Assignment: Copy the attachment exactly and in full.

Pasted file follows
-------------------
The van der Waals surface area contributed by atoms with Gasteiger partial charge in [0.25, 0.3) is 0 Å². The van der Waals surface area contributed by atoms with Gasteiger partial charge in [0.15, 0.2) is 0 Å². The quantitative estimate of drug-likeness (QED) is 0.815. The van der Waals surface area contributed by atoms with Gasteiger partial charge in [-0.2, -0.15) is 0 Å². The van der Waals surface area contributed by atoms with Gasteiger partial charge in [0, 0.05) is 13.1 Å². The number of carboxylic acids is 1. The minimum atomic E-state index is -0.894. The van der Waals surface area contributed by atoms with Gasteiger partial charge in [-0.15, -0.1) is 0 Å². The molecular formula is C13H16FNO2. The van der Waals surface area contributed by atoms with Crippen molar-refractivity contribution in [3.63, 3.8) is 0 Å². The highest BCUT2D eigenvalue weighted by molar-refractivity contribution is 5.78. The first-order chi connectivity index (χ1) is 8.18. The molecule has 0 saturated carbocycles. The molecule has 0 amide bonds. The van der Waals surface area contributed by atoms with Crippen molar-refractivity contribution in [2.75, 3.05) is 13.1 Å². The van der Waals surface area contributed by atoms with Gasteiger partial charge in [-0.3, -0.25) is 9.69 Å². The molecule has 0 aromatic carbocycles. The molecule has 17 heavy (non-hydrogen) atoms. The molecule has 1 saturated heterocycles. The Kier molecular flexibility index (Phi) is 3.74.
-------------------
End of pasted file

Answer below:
The van der Waals surface area contributed by atoms with Gasteiger partial charge in [0.25, 0.3) is 0 Å². The van der Waals surface area contributed by atoms with Gasteiger partial charge in [0.15, 0.2) is 0 Å². The quantitative estimate of drug-likeness (QED) is 0.815. The van der Waals surface area contributed by atoms with Gasteiger partial charge in [-0.2, -0.15) is 0 Å². The van der Waals surface area contributed by atoms with Gasteiger partial charge in [0, 0.05) is 13.1 Å². The number of carboxylic acids is 1. The minimum atomic E-state index is -0.894. The van der Waals surface area contributed by atoms with Gasteiger partial charge in [-0.15, -0.1) is 0 Å². The molecular formula is C13H16FNO2. The van der Waals surface area contributed by atoms with Crippen molar-refractivity contribution in [3.63, 3.8) is 0 Å². The highest BCUT2D eigenvalue weighted by molar-refractivity contribution is 5.78. The first-order chi connectivity index (χ1) is 8.18. The molecule has 0 saturated carbocycles. The molecule has 0 amide bonds. The van der Waals surface area contributed by atoms with Crippen molar-refractivity contribution in [2.75, 3.05) is 13.1 Å². The van der Waals surface area contributed by atoms with Gasteiger partial charge in [-0.3, -0.25) is 9.69 Å². The molecule has 0 aromatic carbocycles. The molecule has 17 heavy (non-hydrogen) atoms. The molecule has 1 saturated heterocycles. The Kier molecular flexibility index (Phi) is 3.74.